(.epub & .pdf)
The oeuvre of Alain Badiou has gained international success and recognition, but most of the secondary literature focuses on internal problems of Badiou’s philosophy, rather than its position within a broader philosophical genealogy.
This book unites philosophers from Germany, Slovenia, the UK, Australia and France, to trace the relation between elements of Badiou’s philosophy and the German philosophical tradition, namely the three significant movements of German Idealism, Phenomenology, Marxism and the Frankfurt School. This is a discussion that has not yet been established, although the parallels and decisive differences between poststructuralist French philosophy and German philosophy are apparent.
Through these paradigms – Badiou’s reception of German Idealism, Marxism, Adorno and the Critical Theory, and Heideggerian phenomenology – the authors shed light onto Badiou’s inheritance of and engagement with these specific traditions, but also highlight the links between these philosophies to open up new questions for contemporary continental thought.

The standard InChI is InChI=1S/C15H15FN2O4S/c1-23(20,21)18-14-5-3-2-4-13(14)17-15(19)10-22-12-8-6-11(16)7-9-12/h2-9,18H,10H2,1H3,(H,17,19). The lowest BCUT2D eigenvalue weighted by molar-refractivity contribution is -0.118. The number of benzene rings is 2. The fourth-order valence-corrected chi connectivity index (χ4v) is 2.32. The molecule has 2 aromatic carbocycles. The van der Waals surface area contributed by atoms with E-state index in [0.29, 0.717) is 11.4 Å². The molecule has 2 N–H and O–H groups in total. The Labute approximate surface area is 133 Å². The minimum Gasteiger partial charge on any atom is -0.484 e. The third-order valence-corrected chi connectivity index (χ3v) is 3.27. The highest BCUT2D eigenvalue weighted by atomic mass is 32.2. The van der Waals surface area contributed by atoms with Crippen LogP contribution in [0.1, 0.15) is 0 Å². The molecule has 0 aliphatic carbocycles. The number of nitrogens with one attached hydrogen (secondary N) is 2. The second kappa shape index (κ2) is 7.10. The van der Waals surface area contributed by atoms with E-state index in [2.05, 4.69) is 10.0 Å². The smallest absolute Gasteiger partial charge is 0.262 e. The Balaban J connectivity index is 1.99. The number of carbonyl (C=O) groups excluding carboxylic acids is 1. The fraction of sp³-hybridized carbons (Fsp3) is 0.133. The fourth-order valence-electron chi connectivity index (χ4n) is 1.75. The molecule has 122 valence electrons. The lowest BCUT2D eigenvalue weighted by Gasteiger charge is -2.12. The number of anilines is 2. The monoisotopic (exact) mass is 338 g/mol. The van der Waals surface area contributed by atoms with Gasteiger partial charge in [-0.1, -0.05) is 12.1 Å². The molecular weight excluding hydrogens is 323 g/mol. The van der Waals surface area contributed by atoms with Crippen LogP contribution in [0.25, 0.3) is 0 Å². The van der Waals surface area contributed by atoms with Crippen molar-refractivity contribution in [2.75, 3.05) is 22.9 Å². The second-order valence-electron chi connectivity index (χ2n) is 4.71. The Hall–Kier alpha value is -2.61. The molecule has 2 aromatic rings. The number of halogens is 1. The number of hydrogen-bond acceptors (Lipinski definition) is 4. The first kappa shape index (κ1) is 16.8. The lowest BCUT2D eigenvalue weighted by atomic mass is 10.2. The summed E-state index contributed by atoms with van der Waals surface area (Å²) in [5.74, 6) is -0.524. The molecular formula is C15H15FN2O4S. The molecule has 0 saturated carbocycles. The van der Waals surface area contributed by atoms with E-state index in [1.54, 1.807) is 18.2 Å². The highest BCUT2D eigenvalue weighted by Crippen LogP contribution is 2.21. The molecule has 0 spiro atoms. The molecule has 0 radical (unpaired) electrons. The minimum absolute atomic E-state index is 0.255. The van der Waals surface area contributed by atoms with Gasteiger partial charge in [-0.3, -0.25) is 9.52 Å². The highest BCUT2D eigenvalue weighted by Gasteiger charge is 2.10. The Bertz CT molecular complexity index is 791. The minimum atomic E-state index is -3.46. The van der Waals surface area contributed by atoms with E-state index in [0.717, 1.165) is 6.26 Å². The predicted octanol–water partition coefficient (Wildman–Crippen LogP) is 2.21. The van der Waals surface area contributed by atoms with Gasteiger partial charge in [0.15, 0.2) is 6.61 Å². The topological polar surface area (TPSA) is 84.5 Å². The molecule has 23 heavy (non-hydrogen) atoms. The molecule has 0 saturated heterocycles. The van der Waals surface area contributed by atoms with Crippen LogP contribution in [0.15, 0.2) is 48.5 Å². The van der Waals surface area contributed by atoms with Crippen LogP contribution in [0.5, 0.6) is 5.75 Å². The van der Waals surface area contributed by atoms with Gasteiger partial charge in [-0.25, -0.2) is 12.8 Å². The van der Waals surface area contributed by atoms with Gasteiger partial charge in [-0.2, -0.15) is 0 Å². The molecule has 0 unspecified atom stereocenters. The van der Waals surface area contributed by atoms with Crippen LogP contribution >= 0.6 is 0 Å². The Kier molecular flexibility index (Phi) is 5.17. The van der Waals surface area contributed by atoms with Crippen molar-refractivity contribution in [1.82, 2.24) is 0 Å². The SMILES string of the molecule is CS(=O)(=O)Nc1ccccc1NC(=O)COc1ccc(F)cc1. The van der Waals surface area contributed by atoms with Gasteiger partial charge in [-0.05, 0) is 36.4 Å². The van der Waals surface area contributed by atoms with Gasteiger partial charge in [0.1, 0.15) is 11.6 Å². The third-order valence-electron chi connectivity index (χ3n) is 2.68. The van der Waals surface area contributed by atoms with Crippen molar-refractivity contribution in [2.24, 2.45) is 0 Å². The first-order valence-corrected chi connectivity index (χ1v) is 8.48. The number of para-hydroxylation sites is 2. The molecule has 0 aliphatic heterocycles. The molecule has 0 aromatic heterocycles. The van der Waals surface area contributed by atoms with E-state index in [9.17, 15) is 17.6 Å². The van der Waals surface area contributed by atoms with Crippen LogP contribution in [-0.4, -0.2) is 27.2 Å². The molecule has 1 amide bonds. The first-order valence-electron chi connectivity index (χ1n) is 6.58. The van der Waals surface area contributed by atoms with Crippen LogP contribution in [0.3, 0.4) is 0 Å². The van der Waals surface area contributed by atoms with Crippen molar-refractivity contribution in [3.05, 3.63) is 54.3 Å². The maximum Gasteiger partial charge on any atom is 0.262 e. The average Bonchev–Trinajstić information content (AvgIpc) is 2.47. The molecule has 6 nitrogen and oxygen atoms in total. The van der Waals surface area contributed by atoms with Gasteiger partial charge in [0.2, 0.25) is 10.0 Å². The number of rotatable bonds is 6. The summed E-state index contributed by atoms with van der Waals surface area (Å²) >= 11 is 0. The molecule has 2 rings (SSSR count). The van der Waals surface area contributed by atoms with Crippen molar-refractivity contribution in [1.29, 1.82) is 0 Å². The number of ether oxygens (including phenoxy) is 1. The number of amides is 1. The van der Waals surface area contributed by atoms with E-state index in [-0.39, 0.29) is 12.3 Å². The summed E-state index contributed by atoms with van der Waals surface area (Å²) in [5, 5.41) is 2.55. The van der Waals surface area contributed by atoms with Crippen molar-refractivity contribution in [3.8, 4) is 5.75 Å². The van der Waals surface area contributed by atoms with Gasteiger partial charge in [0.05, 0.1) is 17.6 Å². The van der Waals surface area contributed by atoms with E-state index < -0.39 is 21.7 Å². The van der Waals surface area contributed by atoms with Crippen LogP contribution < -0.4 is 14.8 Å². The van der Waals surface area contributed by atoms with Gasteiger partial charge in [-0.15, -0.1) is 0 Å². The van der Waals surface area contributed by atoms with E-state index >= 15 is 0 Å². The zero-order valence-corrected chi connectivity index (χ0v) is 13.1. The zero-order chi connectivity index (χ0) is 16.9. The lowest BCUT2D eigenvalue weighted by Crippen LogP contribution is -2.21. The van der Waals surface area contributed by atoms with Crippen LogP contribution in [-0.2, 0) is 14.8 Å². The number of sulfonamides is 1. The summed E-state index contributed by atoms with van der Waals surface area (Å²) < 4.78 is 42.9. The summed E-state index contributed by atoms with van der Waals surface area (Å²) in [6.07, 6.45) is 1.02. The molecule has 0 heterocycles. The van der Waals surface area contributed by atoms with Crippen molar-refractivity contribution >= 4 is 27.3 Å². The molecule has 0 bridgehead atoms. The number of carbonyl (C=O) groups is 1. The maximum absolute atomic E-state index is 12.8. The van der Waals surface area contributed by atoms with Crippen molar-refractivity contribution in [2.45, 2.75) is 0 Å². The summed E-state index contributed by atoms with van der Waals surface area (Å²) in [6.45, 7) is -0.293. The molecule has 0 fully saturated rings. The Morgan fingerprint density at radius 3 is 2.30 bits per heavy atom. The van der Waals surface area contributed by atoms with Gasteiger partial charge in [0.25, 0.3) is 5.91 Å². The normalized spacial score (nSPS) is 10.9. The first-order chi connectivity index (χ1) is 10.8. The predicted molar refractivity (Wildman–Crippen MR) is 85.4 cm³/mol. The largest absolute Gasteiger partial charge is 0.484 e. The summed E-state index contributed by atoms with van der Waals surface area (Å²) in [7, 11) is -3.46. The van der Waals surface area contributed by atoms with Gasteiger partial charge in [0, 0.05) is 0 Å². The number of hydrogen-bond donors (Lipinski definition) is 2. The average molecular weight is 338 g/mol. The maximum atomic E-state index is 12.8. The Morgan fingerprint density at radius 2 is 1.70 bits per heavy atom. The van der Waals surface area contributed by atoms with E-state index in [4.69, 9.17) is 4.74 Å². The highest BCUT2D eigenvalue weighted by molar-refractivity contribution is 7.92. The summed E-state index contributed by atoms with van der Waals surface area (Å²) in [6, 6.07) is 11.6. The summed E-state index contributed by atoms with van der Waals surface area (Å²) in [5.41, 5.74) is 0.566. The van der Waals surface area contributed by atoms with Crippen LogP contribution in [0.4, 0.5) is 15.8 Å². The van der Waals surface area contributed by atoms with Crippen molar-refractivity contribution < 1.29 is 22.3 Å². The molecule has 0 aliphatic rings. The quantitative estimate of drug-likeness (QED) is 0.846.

With an original chapter from Alain Badiou himself, looking back at his influences and antagonisms within the German tradition, this book is essential for readers interested in the exploration of Badiou’s legacy. It illustrates the continuation of poststructuralist philosophy, Critical Theory and the Frankfurt School, assessing the place of classic continental philosophy to tackle how we might benefit from these intellectual exchanges today.
Table of Contents:
Introduction – The Transmission and Its Moment by Jan Völker
1. Beyond Negative Dialectics by Alain Badiou
2. Badiou, Kant and the Question of the Subject by Rado Riha
3. Lack and Concept: On Hegelian Motives in Badiou by Dominik Finkelde
4. Hegel’s Immanence of Truths by Frank Ruda
5. The Torsion of Idealism by Jan Völker
6. Marx, an ‘Antiphilosopher’? Or Badiou’s Philosophical Politics of Demarcation by Svenja Bromberg
7. The Question Concerning Technology: Badiou versus Heidegger by Justin Clemens
8. Can a Philosopher Have Dirty Hands? What Adorno Has to Say about Badiou by Alexander García Düttmann
9. Yes and No, Adorno or Badiou: The Negativity of the Subject by Christoph Menke
10. Badiou and Adorno on Philosophy and Music by Jelica Sumic
11. Form and Affect: Artistic Truth in Adorno and Badiou by Rok Benčin